I dislike this, because a) no one ever prefers to be in a bad place, and b) because I've thought my recent off days would be chalked up to a phase. Boredom, stress, something other than maybe I'm just depressed.
I don't say this to indicate that I've failed in some way. I just haven't felt this way in a long time, and since I've seen dark places before, it disturbs me to think that I might be headed back to a season that once really messed me up.
I hate even typing this because that means it's true. I'm dealing with something. Whether it will disappear -- poof! -- tomorrow, or stay for several months, I have to admit that today I feel depressed.
The slow music I'm listening to is not exactly helping, but I'm not sure some poppy tunes would help the situation either. They might just make me angry; why are the Beach Boys so happy?? I might ask.
Alex is asleep in the next room, and I wish he were awake to keep me company. But he needs his rest, and I want him to rest.
Tears are welling in my eyes.
I take comfort that Alex is near, yet.
Tears are now running down my cheeks.
I know that I'm strong. I know that I can endure a lot. I have resources, the most loving friends, a job to keep me busy and coworkers that make me laugh.
I feel burdened.
I told A that tomorrow I have to order lunch for a meeting and it just feels like a TASK.
And it is a task.
But it shouldn't have me feeling so overwhelmed.
I have two upcoming vacations, and I am struggling to focus on the joy that I know they will bring me, because my vision keeps getting blocked by things like possible turbulence and exhaustion from jet lag, and the people we love who we leave behind when we go on another adventure.
I just want assurance that this feeling will be gone -- poof! -- tomorrow, but of course we can never know.
I want to ask Why? but I don't dare, because that means I'm facing the pain.
It's just that -- and anyone who's been depressed more than once can attest to this -- the thought of going back to the dark place is so damn scary.
I've been asked to speak at a mental health awareness event in two weeks, and I don't know what to say.
A few weeks ago, I would have just told the story I've told over and over. Anxiety and depression in my twenties, lots of therapy, lots of learning useful coping skills, lots of leaning on friends, family, and the church, then a life-changing alteration of meds, and Bam! Happy happy happy ever since. Even Steven -- no crazy ups, no crazy downs. Just calm and at peace.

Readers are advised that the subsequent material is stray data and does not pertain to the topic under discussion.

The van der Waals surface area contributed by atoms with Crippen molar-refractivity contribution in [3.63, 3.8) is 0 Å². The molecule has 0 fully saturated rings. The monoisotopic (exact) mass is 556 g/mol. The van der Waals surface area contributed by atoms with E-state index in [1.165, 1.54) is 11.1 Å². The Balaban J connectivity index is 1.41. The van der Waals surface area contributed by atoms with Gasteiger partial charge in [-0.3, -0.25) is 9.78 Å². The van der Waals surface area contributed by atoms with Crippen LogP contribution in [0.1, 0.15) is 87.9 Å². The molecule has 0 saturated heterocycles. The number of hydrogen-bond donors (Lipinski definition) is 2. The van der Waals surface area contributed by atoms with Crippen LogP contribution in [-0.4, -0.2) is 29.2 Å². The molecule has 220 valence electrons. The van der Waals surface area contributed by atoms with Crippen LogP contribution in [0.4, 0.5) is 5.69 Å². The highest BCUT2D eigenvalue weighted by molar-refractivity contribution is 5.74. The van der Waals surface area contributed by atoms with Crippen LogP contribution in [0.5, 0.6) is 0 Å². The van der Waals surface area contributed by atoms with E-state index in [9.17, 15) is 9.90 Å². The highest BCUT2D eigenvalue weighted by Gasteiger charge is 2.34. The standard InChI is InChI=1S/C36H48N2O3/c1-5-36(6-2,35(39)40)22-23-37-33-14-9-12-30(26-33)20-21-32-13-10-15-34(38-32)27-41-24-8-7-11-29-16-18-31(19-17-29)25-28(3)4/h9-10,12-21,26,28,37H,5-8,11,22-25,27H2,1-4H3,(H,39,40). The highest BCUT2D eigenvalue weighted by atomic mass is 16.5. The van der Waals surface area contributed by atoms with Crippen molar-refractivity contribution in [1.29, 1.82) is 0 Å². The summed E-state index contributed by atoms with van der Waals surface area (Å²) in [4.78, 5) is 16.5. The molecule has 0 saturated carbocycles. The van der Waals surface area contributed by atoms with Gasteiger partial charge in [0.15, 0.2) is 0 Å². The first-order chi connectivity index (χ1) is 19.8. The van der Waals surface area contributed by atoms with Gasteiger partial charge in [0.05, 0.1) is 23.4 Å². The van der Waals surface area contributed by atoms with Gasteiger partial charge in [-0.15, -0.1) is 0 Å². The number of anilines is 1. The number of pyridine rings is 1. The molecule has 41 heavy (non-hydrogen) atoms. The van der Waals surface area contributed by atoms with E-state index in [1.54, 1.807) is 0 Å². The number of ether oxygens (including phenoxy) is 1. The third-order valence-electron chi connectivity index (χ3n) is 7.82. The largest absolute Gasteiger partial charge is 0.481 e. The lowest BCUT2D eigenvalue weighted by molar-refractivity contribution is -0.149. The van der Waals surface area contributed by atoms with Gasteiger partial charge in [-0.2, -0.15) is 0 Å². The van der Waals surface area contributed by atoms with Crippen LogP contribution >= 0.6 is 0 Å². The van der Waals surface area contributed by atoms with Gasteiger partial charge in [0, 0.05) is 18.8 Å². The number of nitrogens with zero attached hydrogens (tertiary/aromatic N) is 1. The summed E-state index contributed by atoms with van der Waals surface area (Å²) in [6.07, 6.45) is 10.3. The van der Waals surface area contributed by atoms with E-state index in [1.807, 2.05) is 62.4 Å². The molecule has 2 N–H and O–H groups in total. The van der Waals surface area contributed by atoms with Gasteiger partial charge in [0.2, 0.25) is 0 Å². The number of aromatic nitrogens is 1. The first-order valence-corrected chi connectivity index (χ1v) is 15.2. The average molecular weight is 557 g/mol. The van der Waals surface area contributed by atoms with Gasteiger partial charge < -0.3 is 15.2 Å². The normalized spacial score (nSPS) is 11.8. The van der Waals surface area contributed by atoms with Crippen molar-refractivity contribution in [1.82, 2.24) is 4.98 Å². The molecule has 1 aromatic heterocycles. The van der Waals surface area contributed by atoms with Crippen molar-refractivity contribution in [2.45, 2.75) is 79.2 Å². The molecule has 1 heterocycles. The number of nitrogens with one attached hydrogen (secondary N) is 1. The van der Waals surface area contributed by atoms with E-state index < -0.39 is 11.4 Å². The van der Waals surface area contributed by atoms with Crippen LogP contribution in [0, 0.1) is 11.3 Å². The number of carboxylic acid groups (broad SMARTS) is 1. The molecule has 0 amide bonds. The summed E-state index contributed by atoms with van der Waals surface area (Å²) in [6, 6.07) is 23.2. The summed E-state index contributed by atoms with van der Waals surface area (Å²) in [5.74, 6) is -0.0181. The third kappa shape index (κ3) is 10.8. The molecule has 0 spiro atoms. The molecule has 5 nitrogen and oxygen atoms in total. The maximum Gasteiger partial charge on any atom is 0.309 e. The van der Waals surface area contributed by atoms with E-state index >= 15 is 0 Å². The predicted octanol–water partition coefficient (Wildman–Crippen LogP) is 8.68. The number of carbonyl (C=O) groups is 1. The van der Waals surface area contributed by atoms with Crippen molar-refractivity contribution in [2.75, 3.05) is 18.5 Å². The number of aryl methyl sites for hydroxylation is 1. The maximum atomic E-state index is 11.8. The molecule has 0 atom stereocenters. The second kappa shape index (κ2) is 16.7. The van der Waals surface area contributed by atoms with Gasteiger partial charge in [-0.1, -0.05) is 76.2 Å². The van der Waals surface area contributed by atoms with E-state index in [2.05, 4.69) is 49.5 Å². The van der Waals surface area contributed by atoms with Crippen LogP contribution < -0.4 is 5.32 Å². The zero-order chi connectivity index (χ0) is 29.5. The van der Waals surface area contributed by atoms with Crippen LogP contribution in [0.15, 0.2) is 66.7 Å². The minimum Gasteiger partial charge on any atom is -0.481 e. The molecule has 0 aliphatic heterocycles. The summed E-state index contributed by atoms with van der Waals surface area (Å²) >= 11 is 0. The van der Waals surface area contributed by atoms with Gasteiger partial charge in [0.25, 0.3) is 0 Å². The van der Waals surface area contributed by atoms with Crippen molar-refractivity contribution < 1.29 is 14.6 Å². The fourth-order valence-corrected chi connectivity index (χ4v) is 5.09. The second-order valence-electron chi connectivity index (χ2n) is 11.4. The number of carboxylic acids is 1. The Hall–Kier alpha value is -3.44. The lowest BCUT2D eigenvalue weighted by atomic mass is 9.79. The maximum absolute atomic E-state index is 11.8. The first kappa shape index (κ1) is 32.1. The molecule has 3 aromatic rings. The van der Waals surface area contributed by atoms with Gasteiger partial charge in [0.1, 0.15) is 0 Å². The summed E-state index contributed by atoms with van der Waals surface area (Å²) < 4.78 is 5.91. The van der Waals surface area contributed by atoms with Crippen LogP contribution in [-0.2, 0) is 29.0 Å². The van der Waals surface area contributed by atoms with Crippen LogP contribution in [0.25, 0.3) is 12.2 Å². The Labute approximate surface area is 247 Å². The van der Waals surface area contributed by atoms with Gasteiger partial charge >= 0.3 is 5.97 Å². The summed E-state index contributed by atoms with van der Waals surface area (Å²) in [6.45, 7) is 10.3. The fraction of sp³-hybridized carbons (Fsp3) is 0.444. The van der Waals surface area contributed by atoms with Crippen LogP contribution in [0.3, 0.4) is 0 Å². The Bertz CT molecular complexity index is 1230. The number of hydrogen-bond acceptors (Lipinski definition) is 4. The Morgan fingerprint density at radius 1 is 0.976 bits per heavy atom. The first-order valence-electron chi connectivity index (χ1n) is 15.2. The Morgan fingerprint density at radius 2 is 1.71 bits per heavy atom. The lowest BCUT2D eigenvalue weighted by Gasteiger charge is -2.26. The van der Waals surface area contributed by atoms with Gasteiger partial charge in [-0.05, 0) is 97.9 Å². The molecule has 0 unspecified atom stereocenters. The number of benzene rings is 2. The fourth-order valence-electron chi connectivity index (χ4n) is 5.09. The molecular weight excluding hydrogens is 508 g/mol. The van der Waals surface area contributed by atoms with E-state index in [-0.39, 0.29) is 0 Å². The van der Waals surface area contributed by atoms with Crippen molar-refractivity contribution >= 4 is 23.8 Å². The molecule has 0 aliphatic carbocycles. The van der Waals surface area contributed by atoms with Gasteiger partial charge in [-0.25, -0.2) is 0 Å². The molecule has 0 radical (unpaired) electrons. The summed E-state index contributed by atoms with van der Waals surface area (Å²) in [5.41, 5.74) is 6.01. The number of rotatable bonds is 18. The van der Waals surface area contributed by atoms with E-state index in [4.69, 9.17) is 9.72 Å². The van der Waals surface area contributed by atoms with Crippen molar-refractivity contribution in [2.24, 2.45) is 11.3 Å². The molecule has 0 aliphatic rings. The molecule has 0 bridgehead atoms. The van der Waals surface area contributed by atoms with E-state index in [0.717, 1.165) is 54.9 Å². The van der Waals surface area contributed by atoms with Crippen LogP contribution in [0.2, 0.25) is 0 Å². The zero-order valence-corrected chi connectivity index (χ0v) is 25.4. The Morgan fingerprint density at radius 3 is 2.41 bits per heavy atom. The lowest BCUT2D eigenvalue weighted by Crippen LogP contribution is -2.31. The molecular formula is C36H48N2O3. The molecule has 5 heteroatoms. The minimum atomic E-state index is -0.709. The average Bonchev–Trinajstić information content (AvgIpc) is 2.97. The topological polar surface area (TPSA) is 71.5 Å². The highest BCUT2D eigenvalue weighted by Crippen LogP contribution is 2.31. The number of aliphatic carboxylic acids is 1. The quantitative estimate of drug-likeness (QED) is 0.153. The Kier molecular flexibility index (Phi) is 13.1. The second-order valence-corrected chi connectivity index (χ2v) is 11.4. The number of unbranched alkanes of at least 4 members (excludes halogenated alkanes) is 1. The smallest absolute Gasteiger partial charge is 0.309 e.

Now, I find myself re-evaluating what I might say.
I want to be honest, of course. And I want to give hope. I don't want to walk in and say, "Well, apparently, after two years on a great cocktail of medication, you might have to go visit your psychiatrist and do some tweaking."
Although honestly when I say it like that it seems rather simple. Unless you're depressed, in which case the scheduling of the appointment, the going to the appointment, the trying out the new meds and gauging your daily feelings, the reporting back to your doc, just look like
I've started the conversation with my therapist. He can't prescribe meds, but he's asked me to continue to monitor my feelings for a few weeks before he refers me back to a doc.
I have to say I feel a little better than I did 20 minutes ago.
I'm texting Abby, and she's asking good questions.
I went pee.
I got myself a fresh can of carbonated water, or "fizzy water," as my Sweet so fondly calls it.
The music doesn't sound as gloomy as it did.
Grace. God's good grace. That glorious moment when things suddenly don't feel hard, or sad. And it happens when we aren't looking, the way I just noticed yesterday that my headache had gone away. It was so very present, I got occupied with something else, and then noticed it was gone. But I didn't feel it the moment it left; it disappeared while I was tending to something else, and God did the erasing of the pain in my head.
Grace and fear. If I had to name two things that are in continuous (though sometimes dormant) battle in my life, I might be wont to say those two things are happiness vs. sadness.
But I think in fact they might be grace vs. fear.
I either find myself in complete and utter awe of what God has given me, unable to give my gratitude words, try as I might.
Or I find myself huddled in anxiety, thinking myself unable to order lunch for a work meeting, fearing that I am about to spiral into X more years of depression. Obnoxious, uninvited, squished-in-a-box depression!